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Government Advice on German Behavior Abroad (August 3, 1978)

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Prejudice number two: “Deutschmark, Deutschmark, über alles …”

The wheels of the cars and campers are Deutschmark coins. A southern European waiting for the convoy sits on a donkey. Here, pride in the strength of the DM and the fact that Germany is “one of the leading industrial economies” becomes a useful opener for the desired conversation: Germany’s neighbors profit from the DM, too, for example, through the vacationers, but also because of the remittances from guest workers [in the Federal Republic]. The caption reads: “And when it comes to the strong position of our economy: this is not due to a miracle, rather it is the product of everyone’s efforts and of the social solidarity we have achieved together.”

Prejudice number three: “Germans are know-it-alls.”

A model student in a typical German Michel cap in front of a class of schoolchildren from various nations; he looks like a grandchild of [chancellor] Helmut Schmidt. This sort of boastfulness abroad is supposed to be prevented. There really are those kinds of Germans, the ones that know everything better: “How to play soccer right, how to build cars right, how real coffee is supposed to taste and all that …” As a conversation-starter: frankness among neighbors is certainly necessary, but Germans should also learn from others, and some restraint can’t hurt, even among good friends.

Prejudice number four: “Germans impose order on everything. For sure.”

There is your typical narrow-minded German from back in the day, standing in his bathing trunks in his sandcastle, issuing commands to his wife, children, and dog, all under the banner “my home, my castle.” And the sandcastle is adorned with pebbles: Peace in the castle. A few strangers watch in amazement. Regarding this prejudice, the caption confesses the following: “Admittedly, we Germans sure do love order and it’s not always easy to garner sympathy for that from our neighbors.” Here, vacationers are being prepared for the possibility of controversial political discussions, especially with Frenchmen and Italians on the subject of “occupational bans.” Our vacation diplomats are supposed to know: “There are no occupational bans in our country. Not even if someone voices extremist opinions. But our civil service laws prevent enemies of the democratic state from being employed in public service.” The caption also addresses foreign and domestic criticism of background checks for candidates for civil-service positions (this sentence also won’t please the opposition): “Meanwhile, we should ask ourselves, however, if some people in our country might not be overdoing the review of candidates for public service. Administrative overreactions do deserve criticism.” [ . . . ]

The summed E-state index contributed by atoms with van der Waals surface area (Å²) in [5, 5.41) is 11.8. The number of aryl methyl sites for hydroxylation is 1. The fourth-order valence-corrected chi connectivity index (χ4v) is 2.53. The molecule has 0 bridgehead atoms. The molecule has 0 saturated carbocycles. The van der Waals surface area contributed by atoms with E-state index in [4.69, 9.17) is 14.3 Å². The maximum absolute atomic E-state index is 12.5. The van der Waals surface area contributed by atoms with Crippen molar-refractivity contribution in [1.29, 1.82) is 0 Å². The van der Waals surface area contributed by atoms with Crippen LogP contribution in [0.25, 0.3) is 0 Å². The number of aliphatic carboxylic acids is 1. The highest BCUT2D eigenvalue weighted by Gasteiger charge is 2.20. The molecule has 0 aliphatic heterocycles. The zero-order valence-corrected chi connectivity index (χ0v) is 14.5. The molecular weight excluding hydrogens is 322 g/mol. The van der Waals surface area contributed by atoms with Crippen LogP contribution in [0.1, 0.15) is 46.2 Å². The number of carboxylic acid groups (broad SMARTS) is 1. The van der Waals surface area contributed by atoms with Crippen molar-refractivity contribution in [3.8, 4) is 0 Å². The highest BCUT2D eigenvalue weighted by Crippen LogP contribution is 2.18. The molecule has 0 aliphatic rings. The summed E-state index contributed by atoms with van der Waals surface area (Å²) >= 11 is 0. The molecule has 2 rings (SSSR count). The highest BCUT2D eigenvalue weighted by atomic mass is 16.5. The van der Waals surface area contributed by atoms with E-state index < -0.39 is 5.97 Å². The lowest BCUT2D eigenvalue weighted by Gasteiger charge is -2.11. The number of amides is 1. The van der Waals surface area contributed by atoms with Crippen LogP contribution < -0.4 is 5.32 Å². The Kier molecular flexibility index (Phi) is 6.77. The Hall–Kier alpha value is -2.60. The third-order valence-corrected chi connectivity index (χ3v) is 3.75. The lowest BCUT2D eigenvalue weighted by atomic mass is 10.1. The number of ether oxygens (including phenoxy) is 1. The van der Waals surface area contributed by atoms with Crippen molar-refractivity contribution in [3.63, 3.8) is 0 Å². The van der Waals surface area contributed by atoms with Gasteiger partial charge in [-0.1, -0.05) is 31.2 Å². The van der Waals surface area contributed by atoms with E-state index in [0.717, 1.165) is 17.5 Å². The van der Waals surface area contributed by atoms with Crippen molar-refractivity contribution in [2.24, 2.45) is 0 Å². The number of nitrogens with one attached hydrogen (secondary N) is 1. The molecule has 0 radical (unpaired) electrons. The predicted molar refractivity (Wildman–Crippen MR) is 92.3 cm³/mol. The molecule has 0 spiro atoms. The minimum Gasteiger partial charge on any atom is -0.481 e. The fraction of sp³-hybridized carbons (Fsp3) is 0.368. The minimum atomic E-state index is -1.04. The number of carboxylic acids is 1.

The educational vacation guide from the Federal Press and Information office costs about two million DM. It will run for five weeks in magazines with a total circulation of six million copies. But the question remains how the majority of the tourists are going to make themselves understood in the language of their preferred vacation country: Because here in this country, Spanish, Italian, and Serbo-Croatian are – unlike English and French – still foreign languages in the true sense of the word. Thus, while quite a few people might read Bonn’s vacation message, they will lack the language skills necessary to become ambassadors.



Source: Helmut Herles, “Deutschmark, Deutschmark über alles …”, Frankfurter Allgemeine Zeitung, August 3, 1978.

Translation: Allison Brown

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